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A transplant surgeon is a surgeon that specializes in organ transplants. Transplant surgeons are superheroes that are able to conduct life-saving operations that are often hours and hours long. However, they do not spend all of their time in the operating room.

Before an operation, transplant surgeons meet extensively with patients and their loved ones to go over their medical history and explain the procedures. They examine the compatibility of donors and recipients extensively in order to prevent a transplant failure. Some transplant surgeons specialize in particular organs, such as heart transplants; others are multi-organ transplant surgeons. Whatever their specialty, transplant surgeons need steady hands and a cool head.

Transplant surgeons are extremely well-paid, earning an average salary of $261,733 a year. However, the lucrative paycheck only comes after over a decade of preparations.

First, transplant surgeons need to get a bachelor's degree and a diploma from medical school. They complete a general residency just like any other prospective doctor, but then they need to complete an additional three years of a transplant surgery fellowship. Only then can they become certified transplant surgeons.

There is more than meets the eye when it comes to being a transplant surgeon. For example, did you know that they make an average of $133.97 an hour? That's $278,668 a year!

Between 2018 and 2028, the career is expected to grow 7% and produce 55,400 job opportunities across the U.S.

What Does a Transplant Surgeon Do

There are certain skills that many transplant surgeons have in order to accomplish their responsibilities. By taking a look through resumes, we were able to narrow down the most common skills for a person in this position. We discovered that a lot of resumes listed communication skills, compassion and detail oriented.

Learn more about what a Transplant Surgeon does

How To Become a Transplant Surgeon

If you're interested in becoming a transplant surgeon, one of the first things to consider is how much education you need. We've determined that 12.5% of transplant surgeons have a bachelor's degree. In terms of higher education levels, we found that 25.0% of transplant surgeons have master's degrees. Even though most transplant surgeons have a college degree, it's possible to become one with only a high school degree or GED.

Choosing the right major is always an important step when researching how to become a transplant surgeon. When we researched the most common majors for a transplant surgeon, we found that they most commonly earn doctoral degree degrees or master's degree degrees. Other degrees that we often see on transplant surgeon resumes include high school diploma degrees or bachelor's degree degrees.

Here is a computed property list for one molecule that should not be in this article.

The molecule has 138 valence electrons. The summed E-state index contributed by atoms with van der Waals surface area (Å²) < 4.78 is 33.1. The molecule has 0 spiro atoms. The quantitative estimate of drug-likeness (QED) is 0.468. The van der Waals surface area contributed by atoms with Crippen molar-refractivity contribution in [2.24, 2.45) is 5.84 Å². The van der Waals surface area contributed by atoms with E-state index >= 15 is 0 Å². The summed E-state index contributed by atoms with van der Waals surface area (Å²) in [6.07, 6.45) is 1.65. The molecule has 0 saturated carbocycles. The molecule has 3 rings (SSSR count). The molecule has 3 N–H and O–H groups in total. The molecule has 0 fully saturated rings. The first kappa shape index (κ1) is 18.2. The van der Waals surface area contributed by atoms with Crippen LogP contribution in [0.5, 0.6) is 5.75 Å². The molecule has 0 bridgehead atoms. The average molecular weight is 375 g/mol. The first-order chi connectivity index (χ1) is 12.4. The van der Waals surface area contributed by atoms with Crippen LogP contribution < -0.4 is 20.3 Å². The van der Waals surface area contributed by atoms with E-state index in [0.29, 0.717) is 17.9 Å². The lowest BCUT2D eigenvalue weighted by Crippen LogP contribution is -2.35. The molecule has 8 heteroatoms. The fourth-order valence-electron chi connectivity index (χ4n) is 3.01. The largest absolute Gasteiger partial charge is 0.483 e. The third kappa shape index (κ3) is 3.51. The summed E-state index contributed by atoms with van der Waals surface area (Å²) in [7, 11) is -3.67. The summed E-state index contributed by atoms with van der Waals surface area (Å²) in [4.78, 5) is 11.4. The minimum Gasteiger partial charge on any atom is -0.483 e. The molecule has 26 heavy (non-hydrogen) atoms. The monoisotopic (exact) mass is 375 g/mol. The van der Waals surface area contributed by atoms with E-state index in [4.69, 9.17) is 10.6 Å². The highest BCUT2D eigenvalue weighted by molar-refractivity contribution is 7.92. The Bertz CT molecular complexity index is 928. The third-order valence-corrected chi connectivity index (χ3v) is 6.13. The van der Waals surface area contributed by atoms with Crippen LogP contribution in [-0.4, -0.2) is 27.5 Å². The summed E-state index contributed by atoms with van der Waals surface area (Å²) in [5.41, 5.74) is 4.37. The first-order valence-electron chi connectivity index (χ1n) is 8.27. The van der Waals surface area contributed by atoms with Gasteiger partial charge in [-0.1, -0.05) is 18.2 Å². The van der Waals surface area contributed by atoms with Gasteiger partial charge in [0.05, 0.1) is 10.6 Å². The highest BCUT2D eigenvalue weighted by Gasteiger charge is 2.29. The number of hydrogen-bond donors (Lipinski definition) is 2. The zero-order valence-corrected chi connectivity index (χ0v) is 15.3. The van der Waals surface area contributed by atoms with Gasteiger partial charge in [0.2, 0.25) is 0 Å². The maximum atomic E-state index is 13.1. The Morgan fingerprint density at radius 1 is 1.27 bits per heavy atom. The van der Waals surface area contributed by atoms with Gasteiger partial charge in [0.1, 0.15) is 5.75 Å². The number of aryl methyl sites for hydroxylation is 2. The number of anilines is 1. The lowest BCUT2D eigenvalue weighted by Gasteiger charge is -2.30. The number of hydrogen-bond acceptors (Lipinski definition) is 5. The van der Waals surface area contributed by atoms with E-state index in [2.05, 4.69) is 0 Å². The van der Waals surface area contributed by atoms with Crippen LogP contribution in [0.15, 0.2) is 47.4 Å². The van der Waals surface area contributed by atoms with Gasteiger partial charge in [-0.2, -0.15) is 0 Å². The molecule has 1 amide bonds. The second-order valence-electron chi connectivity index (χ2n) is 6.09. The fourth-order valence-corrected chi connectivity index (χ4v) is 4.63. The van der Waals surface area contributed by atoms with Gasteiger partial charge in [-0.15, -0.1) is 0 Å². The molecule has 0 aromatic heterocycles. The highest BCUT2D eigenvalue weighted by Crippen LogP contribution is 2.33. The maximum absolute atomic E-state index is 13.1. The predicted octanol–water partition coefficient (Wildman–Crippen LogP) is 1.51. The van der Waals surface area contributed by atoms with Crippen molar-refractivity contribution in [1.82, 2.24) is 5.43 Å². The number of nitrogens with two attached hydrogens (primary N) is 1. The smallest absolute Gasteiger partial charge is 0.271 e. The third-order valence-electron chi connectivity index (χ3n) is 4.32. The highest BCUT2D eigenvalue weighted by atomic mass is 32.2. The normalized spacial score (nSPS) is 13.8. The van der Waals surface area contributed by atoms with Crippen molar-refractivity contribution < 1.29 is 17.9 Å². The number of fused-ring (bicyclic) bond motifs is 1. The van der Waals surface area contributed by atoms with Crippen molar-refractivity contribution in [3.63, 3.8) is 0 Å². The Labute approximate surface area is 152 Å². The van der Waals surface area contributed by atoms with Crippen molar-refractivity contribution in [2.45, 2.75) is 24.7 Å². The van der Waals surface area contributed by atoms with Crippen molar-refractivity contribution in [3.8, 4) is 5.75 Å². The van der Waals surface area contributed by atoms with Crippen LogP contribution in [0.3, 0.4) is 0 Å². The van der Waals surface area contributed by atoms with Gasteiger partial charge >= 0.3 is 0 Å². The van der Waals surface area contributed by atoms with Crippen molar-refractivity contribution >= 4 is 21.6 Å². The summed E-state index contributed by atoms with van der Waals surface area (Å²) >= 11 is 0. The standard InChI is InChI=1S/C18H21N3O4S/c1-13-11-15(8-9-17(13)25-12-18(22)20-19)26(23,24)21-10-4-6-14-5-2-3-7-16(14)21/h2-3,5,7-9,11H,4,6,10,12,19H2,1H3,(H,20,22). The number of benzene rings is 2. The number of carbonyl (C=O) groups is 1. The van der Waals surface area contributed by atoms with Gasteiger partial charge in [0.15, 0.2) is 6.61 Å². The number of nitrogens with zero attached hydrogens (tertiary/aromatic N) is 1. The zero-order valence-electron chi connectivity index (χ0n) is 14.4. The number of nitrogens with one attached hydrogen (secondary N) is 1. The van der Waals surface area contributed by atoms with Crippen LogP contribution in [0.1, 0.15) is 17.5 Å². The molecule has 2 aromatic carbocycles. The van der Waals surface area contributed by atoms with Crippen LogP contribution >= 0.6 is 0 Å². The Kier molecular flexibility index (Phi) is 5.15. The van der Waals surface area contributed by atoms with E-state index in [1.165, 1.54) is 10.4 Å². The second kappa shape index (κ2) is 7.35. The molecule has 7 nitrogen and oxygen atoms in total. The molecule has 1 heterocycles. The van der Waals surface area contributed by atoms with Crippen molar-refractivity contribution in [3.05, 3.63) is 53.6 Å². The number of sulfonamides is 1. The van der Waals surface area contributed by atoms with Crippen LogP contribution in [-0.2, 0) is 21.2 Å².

You may find that experience in other jobs will help you become a transplant surgeon. In fact, many transplant surgeon jobs require experience in a role such as reviewer. Meanwhile, many transplant surgeons also have previous career experience in roles such as resident or associate professor of surgery.

Average Salary for a Transplant Surgeon

Transplant Surgeons in America make an average salary of $278,668 per year or $134 per hour. The top 10 percent makes over $478,000 per year, while the bottom 10 percent under $162,000 per year.
Average Transplant Surgeon Salary
$278,668 Yearly
$133.97 hourly
$162,000
10 %
$278,000
Median
$478,000
90 %

What Am I Worth?

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Transplant Surgeon Education

Transplant Surgeon Majors

42.9 %

Transplant Surgeon Degrees

Doctorate

37.5 %

Masters

25.0 %

High School Diploma

12.5 %

Top Colleges for Transplant Surgeons

1. Northwestern University

Evanston, IL • Private

In-State Tuition
$54,568
Enrollment
8,451

2. Stanford University

Stanford, CA • Private

In-State Tuition
$51,354
Enrollment
7,083

3. Harvard University

Cambridge, MA • Private

In-State Tuition
$50,420
Enrollment
7,582

4. University of Pennsylvania

Philadelphia, PA • Private

In-State Tuition
$55,584
Enrollment
10,764

5. New York University

New York, NY • Private

In-State Tuition
$51,828
Enrollment
26,339

6. University of Michigan - Ann Arbor

Ann Arbor, MI • Private

In-State Tuition
$15,262
Enrollment
30,079

7. Cornell University

Ithaca, NY • Private

In-State Tuition
$55,188
Enrollment
15,105

8. University of California, Berkeley

Berkeley, CA • Private

In-State Tuition
$14,184
Enrollment
30,845

9. University of Virginia

Charlottesville, VA • Private

In-State Tuition
$17,653
Enrollment
16,405

10. Ohio State University

Columbus, OH • Private

In-State Tuition
$10,726
Enrollment
45,769